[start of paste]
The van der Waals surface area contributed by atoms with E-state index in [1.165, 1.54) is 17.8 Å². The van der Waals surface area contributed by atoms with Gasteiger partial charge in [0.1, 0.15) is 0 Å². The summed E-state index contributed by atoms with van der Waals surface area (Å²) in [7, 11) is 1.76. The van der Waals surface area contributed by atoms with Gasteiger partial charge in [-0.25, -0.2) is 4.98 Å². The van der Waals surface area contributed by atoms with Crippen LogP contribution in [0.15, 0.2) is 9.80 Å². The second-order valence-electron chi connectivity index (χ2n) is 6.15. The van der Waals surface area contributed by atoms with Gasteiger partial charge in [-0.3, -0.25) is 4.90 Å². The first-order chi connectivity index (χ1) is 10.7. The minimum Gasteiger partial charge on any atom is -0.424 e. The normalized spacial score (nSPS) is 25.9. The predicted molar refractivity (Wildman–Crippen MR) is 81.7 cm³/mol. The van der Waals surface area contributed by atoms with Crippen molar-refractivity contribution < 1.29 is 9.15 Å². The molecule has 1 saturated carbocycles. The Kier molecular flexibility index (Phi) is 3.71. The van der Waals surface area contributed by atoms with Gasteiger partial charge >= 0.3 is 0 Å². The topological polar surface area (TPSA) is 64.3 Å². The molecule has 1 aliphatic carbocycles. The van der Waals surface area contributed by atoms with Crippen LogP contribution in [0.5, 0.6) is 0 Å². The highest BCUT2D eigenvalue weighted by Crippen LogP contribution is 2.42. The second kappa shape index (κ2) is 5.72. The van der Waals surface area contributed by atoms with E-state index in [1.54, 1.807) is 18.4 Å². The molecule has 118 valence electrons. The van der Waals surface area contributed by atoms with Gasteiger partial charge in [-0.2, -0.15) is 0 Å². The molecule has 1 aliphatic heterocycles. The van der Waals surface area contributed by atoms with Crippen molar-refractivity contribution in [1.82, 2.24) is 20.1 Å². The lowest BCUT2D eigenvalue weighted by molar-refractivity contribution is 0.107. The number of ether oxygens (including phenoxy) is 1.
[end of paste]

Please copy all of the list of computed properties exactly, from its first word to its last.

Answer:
The van der Waals surface area contributed by atoms with E-state index in [1.165, 1.54) is 17.8 Å². The van der Waals surface area contributed by atoms with Gasteiger partial charge in [0.1, 0.15) is 0 Å². The summed E-state index contributed by atoms with van der Waals surface area (Å²) in [7, 11) is 1.76. The van der Waals surface area contributed by atoms with Gasteiger partial charge in [-0.25, -0.2) is 4.98 Å². The van der Waals surface area contributed by atoms with Crippen LogP contribution in [0.15, 0.2) is 9.80 Å². The second-order valence-electron chi connectivity index (χ2n) is 6.15. The van der Waals surface area contributed by atoms with Gasteiger partial charge in [-0.3, -0.25) is 4.90 Å². The first-order chi connectivity index (χ1) is 10.7. The minimum Gasteiger partial charge on any atom is -0.424 e. The normalized spacial score (nSPS) is 25.9. The predicted molar refractivity (Wildman–Crippen MR) is 81.7 cm³/mol. The van der Waals surface area contributed by atoms with Crippen molar-refractivity contribution < 1.29 is 9.15 Å². The molecule has 1 saturated carbocycles. The Kier molecular flexibility index (Phi) is 3.71. The van der Waals surface area contributed by atoms with Gasteiger partial charge >= 0.3 is 0 Å². The topological polar surface area (TPSA) is 64.3 Å². The molecule has 1 aliphatic carbocycles. The van der Waals surface area contributed by atoms with Crippen LogP contribution in [0.5, 0.6) is 0 Å². The highest BCUT2D eigenvalue weighted by Crippen LogP contribution is 2.42. The second kappa shape index (κ2) is 5.72. The van der Waals surface area contributed by atoms with E-state index in [1.54, 1.807) is 18.4 Å². The molecule has 118 valence electrons. The van der Waals surface area contributed by atoms with Gasteiger partial charge in [-0.2, -0.15) is 0 Å². The molecule has 1 aliphatic heterocycles. The van der Waals surface area contributed by atoms with Crippen molar-refractivity contribution in [1.82, 2.24) is 20.1 Å². The lowest BCUT2D eigenvalue weighted by molar-refractivity contribution is 0.107. The number of ether oxygens (including phenoxy) is 1.